Summertime Blues for Wall Street

Stocks and bonds could get stuck in a trading range as the markets await clues from U.S. and European central bankers

By Kim Rupert

As Eddie Cochran might observe, the summertime blues are likely to set in on the financial markets. And there may be no cure forthcoming.

Major equity bourses and Treasuries may be stuck in a trading range heading into the long Labor Day weekend. Gyrations on Wall Street have been the major driving force for Treasury market action, and should continue to be so near term. Treasuries will continue to track stocks tit-for-tat.

Monetary policy remains a key preoccupation. The European Central Bank (ECB) meets Thursday, Aug. 30, and Federal Reserve Chairman Alan Greenspan kicks off the Kansas City Fed's annual Jackson Hole forum on Friday, Aug. 31. Meanwhile, there isn't much on the economic data agenda to spark interest.


  Treasuries lost ground and closed lower last week as stocks rallied hard on Friday, Aug. 24, after the Fed suggested a little more strongly that the end of the easing road may be in sight. The spread between the two-year note and the 30-year bond narrowed to around +170 basis points from +181 basis points earlier in the week on the Fed's actions and as much of the safe-haven money flow related to equities and worries about the Argentina crisis reversed.

Most of the factors that will impact Treasuries near term should keep the trend intact. The biggest wild card is equities, and barring any meltdown, stabilization should prove a little more detrimental to shorter-dated Treasuries. Also, the impending Jackson Hole gathering and ECB meeting could be potentially rile shorter-dated securities.

The ECB meets Thursday amid widespread expectations of a 25 basis point easing, with only small (though non-negligible given the ECB's track record) risk of either a more aggressive 50 bp cut or nothing. While the as-expected move could spark a "sell the fact" trade on the euro, many analysts believe an as-expected ECB cut could eventually help extend euro gains by improving European growth prospects.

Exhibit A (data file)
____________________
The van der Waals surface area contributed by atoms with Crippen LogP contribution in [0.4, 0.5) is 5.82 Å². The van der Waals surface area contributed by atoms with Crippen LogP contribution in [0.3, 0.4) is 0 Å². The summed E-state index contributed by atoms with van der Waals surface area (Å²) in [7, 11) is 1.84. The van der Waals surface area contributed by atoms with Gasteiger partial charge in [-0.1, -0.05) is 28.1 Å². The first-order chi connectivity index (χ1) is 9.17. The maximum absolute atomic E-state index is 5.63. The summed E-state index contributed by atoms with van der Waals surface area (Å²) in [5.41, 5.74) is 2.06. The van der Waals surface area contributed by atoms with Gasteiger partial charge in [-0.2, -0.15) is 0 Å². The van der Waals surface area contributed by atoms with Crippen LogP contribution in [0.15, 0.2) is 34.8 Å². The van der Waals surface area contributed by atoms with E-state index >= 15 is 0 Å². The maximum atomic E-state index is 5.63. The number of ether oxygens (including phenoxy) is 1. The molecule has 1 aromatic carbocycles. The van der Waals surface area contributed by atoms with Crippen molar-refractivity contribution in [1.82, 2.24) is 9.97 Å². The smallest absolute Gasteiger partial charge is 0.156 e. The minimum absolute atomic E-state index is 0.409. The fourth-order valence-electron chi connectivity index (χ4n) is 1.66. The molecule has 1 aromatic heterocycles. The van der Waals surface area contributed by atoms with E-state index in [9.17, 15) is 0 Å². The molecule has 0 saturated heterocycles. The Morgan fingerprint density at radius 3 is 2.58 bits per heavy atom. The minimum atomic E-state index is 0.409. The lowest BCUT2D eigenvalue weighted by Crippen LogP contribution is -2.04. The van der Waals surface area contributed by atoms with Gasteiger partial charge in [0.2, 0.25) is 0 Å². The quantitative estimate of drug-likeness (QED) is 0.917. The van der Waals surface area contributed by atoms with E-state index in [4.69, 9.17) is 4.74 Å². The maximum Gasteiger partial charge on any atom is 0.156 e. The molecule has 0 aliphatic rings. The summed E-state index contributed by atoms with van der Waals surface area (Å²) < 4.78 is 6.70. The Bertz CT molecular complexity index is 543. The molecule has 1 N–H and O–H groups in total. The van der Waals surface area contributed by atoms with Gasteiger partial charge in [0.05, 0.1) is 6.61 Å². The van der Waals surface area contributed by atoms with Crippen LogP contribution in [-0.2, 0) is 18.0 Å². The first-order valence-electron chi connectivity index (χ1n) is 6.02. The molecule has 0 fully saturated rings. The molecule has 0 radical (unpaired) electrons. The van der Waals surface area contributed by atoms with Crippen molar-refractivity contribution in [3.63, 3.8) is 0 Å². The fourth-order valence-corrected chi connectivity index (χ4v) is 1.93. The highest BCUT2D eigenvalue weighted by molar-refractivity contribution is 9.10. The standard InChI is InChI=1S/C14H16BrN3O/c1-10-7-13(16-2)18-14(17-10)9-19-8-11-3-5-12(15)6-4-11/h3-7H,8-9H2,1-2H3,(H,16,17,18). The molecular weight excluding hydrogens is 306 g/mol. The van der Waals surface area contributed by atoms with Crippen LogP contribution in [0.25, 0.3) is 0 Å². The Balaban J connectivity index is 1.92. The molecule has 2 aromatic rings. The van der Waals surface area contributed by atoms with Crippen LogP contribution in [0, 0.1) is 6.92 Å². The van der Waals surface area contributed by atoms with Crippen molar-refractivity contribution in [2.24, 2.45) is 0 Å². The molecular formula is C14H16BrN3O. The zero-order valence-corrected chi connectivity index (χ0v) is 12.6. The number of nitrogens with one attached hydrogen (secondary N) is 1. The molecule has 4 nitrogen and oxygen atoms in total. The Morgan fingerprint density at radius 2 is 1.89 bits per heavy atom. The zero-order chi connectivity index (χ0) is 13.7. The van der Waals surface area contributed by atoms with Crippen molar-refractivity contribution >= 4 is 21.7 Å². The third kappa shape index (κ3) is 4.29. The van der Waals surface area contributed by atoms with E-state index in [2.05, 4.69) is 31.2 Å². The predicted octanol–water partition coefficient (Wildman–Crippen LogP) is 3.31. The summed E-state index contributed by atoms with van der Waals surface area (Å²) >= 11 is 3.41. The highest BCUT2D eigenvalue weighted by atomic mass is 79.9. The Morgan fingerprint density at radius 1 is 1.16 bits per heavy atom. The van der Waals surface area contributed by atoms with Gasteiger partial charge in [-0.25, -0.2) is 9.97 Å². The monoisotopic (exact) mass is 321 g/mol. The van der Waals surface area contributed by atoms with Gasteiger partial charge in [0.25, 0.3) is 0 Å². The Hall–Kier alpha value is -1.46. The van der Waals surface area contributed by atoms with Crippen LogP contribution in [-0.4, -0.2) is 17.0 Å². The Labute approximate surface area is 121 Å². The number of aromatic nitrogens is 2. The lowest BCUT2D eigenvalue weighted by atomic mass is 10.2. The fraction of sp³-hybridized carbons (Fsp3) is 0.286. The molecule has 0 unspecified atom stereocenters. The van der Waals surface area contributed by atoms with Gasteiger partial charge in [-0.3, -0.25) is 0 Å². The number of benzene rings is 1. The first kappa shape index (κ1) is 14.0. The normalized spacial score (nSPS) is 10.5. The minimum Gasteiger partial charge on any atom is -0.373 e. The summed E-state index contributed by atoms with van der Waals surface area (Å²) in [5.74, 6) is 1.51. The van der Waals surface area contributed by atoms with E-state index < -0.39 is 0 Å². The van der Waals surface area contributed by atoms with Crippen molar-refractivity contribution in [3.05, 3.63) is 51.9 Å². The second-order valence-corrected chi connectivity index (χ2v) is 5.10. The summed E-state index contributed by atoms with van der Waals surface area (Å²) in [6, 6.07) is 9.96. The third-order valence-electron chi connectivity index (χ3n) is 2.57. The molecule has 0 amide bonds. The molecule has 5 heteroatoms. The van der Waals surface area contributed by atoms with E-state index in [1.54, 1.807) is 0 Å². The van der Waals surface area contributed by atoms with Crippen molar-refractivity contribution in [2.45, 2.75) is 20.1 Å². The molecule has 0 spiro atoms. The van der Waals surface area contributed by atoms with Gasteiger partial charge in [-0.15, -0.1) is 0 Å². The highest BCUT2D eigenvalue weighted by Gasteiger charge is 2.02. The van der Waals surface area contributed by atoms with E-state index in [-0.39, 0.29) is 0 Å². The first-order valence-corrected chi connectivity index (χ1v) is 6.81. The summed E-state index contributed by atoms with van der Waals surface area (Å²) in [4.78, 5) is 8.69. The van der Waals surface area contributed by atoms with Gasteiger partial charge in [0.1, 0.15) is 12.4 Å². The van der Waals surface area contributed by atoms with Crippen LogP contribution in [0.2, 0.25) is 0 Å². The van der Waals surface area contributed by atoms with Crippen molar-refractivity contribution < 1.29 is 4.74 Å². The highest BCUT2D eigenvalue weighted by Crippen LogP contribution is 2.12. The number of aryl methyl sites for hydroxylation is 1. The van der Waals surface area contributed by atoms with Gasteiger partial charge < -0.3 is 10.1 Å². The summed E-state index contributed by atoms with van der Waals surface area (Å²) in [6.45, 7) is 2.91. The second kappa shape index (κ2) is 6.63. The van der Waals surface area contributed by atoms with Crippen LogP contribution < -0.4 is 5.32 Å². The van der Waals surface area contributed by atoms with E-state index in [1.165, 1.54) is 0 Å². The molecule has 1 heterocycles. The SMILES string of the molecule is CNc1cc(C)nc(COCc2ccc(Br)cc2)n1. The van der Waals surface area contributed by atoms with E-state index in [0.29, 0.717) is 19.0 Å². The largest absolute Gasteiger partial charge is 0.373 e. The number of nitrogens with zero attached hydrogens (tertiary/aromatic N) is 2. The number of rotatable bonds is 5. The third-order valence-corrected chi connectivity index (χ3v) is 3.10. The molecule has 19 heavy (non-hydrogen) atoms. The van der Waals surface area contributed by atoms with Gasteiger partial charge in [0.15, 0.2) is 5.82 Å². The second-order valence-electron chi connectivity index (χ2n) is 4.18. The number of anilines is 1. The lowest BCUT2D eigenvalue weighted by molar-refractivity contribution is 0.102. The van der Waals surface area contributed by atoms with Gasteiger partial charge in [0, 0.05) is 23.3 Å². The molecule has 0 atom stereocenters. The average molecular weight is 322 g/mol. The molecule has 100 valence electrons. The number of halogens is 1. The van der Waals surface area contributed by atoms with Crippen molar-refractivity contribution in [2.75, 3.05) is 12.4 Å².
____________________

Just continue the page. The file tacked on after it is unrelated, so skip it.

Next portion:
Meanwhile, signs that Fed rate cuts are nearing the end should limit the upside potential in shorter dated notes. According to a survey of Fed watchers conducted by S&P MMS, the majority see just one more easing this year. About 65% expect a quarter point cut at the Oct. 2 meeting of the Fed's policy-making arm, the Federal Open Market Committee (FOMC), while the remaining 35% expect the Fed to hold pat at 3.5%. By the December FOMC meeting, 14% could see a 3% target rate, while one respondent forecasts a 2.75% target.

While the markets will be looking for policy clues from the Jackson Hole conference on "Economic Policy for the Information Economy," Greenspan and others may be reluctant to stray from a sterile, more academic assessment of the issues. Greenspan speaks at 10:00 a.m. EDT Friday.

Upcoming economic data will be of interest but not significant in terms of policy considerations. Data include consumer confidence and sentiment, revised second-quarter GDP, personal income and consumption, initial claims, Chicago purchasing managers, and factory orders. Median forecasts from the MMS Survey show little change from prior figures and without any upside surprises, prospects for Fed easing will remain on track.

Rupert is a senior economist for Standard & Poor's Global Markets

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